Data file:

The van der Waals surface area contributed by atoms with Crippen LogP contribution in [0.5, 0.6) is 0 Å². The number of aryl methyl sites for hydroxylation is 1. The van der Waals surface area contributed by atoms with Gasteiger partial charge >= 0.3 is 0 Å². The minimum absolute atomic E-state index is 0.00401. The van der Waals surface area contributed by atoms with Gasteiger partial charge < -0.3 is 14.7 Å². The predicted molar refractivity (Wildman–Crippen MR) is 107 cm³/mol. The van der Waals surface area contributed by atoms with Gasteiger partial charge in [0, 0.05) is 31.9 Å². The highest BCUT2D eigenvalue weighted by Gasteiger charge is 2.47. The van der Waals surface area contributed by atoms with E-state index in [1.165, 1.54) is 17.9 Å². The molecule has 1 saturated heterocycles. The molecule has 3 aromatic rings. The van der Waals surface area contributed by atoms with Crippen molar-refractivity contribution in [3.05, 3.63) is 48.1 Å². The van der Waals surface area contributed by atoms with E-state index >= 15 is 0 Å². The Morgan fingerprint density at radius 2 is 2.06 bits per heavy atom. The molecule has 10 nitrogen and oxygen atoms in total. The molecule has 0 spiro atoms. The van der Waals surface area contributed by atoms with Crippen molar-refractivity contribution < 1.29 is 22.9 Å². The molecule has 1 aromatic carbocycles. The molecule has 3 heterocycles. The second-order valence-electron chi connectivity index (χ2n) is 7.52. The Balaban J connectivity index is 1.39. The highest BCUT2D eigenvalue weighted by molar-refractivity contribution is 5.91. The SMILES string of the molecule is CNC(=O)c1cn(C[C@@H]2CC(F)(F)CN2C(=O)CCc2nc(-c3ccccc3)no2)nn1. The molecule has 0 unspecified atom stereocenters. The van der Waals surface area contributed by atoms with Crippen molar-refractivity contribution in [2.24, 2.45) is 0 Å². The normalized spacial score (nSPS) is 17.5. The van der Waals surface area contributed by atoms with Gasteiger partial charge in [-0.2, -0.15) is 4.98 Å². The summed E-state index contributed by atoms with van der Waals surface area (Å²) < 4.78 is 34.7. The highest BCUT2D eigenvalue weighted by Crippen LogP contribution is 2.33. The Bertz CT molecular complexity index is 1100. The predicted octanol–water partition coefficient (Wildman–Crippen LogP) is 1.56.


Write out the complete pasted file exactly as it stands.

The van der Waals surface area contributed by atoms with Crippen LogP contribution in [0.5, 0.6) is 0 Å². The number of aryl methyl sites for hydroxylation is 1. The van der Waals surface area contributed by atoms with Gasteiger partial charge >= 0.3 is 0 Å². The minimum absolute atomic E-state index is 0.00401. The van der Waals surface area contributed by atoms with Gasteiger partial charge < -0.3 is 14.7 Å². The predicted molar refractivity (Wildman–Crippen MR) is 107 cm³/mol. The van der Waals surface area contributed by atoms with Gasteiger partial charge in [0, 0.05) is 31.9 Å². The highest BCUT2D eigenvalue weighted by Gasteiger charge is 2.47. The van der Waals surface area contributed by atoms with E-state index in [1.165, 1.54) is 17.9 Å². The molecule has 1 saturated heterocycles. The molecule has 3 aromatic rings. The van der Waals surface area contributed by atoms with Crippen molar-refractivity contribution in [3.05, 3.63) is 48.1 Å². The van der Waals surface area contributed by atoms with E-state index >= 15 is 0 Å². The Morgan fingerprint density at radius 2 is 2.06 bits per heavy atom. The molecule has 10 nitrogen and oxygen atoms in total. The molecule has 0 spiro atoms. The van der Waals surface area contributed by atoms with Crippen molar-refractivity contribution < 1.29 is 22.9 Å². The molecule has 1 aromatic carbocycles. The molecule has 3 heterocycles. The second-order valence-electron chi connectivity index (χ2n) is 7.52. The Balaban J connectivity index is 1.39. The highest BCUT2D eigenvalue weighted by molar-refractivity contribution is 5.91. The SMILES string of the molecule is CNC(=O)c1cn(C[C@@H]2CC(F)(F)CN2C(=O)CCc2nc(-c3ccccc3)no2)nn1. The molecule has 0 unspecified atom stereocenters. The van der Waals surface area contributed by atoms with Crippen molar-refractivity contribution in [2.24, 2.45) is 0 Å². The normalized spacial score (nSPS) is 17.5. The van der Waals surface area contributed by atoms with Gasteiger partial charge in [-0.2, -0.15) is 4.98 Å². The summed E-state index contributed by atoms with van der Waals surface area (Å²) < 4.78 is 34.7. The highest BCUT2D eigenvalue weighted by Crippen LogP contribution is 2.33. The Bertz CT molecular complexity index is 1100. The predicted octanol–water partition coefficient (Wildman–Crippen LogP) is 1.56.